The cover page should be notated, a handwritten number inscribed to help record the destination of each private placement memorandum. It is also customary to reflect self-serving, exculpatory language (of varying effectiveness in protecting the issuer), that is:

1. The offer is only an offer in jurisdictions where it can be legally made and then only to persons meeting suitability standards imposed by state and federal law. (The offer is, in fact, an “offer” whenever and to whomsoever a court designates.)

2. The memorandum is not to be reproduced (about the same effectiveness as stamping Department of Defense papers “Eyes Only,” a legend understood in bureaucratese to mean, “may be important … make several copies”).

3. No person is authorized to give out any information other than that contained in the memo. (Since the frequent practice is for selling agents to expand liberally on the memo’s contents, it would be extraordinary if extraneous statements by an authorized agent of the issuer were not allowed in evidence against the issuer, unless perhaps they are expressly inconsistent with the language of the memo.)

4. The private placement memorandum contains summaries of important documents (a statement of the obvious), and the summaries are “qualified by reference” to the full documentation. (A materially inaccurate summary is unlikely to be excused simply because investors were cautioned to read the entire instrument.)

5. Each investor is urged to consult his own attorney and accountant. (No one knows what this means; if the legally expertised portions of the private placement memorandum are otherwise actionably false, it would take an unusually forgiving judge to decide the plaintiff should have obeyed the command and hired personal counsel.)

6. The offering has not been registered under the ’33 Act and the SEC has not approved it.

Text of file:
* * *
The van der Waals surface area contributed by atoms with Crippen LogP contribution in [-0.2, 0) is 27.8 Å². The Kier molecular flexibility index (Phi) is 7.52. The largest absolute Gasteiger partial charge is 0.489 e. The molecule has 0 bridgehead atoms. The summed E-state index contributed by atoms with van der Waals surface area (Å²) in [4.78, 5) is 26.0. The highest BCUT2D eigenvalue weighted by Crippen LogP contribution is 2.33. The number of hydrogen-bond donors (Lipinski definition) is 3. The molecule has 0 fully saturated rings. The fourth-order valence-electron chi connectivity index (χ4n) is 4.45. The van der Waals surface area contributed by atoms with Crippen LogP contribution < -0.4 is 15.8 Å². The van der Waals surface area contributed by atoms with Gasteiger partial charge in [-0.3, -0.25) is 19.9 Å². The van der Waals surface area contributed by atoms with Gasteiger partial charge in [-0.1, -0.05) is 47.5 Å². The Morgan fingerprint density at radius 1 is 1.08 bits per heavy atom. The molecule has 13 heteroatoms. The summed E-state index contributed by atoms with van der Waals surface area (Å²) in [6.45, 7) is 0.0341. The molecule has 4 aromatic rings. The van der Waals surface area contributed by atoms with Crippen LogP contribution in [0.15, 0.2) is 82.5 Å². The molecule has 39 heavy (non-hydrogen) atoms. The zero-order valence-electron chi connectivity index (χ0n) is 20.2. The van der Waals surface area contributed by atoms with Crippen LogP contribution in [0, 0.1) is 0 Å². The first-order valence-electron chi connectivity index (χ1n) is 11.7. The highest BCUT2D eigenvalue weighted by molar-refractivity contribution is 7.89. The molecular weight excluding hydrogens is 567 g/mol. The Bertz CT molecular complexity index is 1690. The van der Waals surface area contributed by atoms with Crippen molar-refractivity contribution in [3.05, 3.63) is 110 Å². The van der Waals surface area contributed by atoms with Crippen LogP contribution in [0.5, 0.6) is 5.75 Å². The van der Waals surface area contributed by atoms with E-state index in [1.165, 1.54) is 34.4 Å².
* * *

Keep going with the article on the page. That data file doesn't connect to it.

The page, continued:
The foregoing is not meant as an exercise in fine legal writing and the avoidance of excess verbiage. Certain legends are mandatory as a matter of good lawyering—a summary of the “risk factors”; a statement that investors may ask questions and review answers and obtain additional information (an imperative of Reg. D); and, of course, the language required by various state securities administrators. A recitation tipping investors that they will be required in the subscription documents to make representations about their wealth and experience is generally desirable, particularly in light of cases finding against plaintiffs who falsified their representation. However, in my opinion, a cover page loaded with superfluous exculpations may cheapen a venture financing, signaling to readers that the deal is borderline, in a league with “double write-off” offerings in the real estate and tax-shelter areas.

A well-written private placement memorandum will follow the cover page with a summary of the offering. This section corresponds to a term sheet, except that the language is usually spelled out, not abbreviated. The important points are covered briefly: a description of the terms of the offering, the company’s business, risk factors, additional terms (i.e., anti-dilution protection, registration rights, control features), expenses of the transaction and summary financial information. The purpose of the summary is to make the offering easy to read and understand. As stated, suppliers of capital are inundated with business plans and private placement memoranda; the sales-conscious issuer must get all the salient facts in as conspicuous a position as possible if he hopes to have them noticed.

At this juncture, it is customary to reproduce investor suitability standards, identifying and flagging the principal requirements for a Reg. D offering, that is, the definition of “accredited investor.”

Issuers should approach offerings that have stated maximums and minimums with caution. The SEC has made its position clear. If the issuer elects to increase or decrease the size of the offering above the stated maximum/minimum, each of the investors who have signed subscription agreements must consent to the change in writing. It is not open to the issuer to send out a notice to the effect that “We are raising or lowering the minimum and, if we do not hear from you, we assume you consent.” The issuer must obtain the affirmative consent of each investor, which may be a bit difficult if the investor is, at that point, somewhere in Katmandu.

Investors should be aware that issuers sometimes do not want the investors to know certain information. For example, some issuers elect to code the numbers on the private placement memorandum so that no investor knows he is receiving, say, number 140; he is, instead, receiving “14-G.”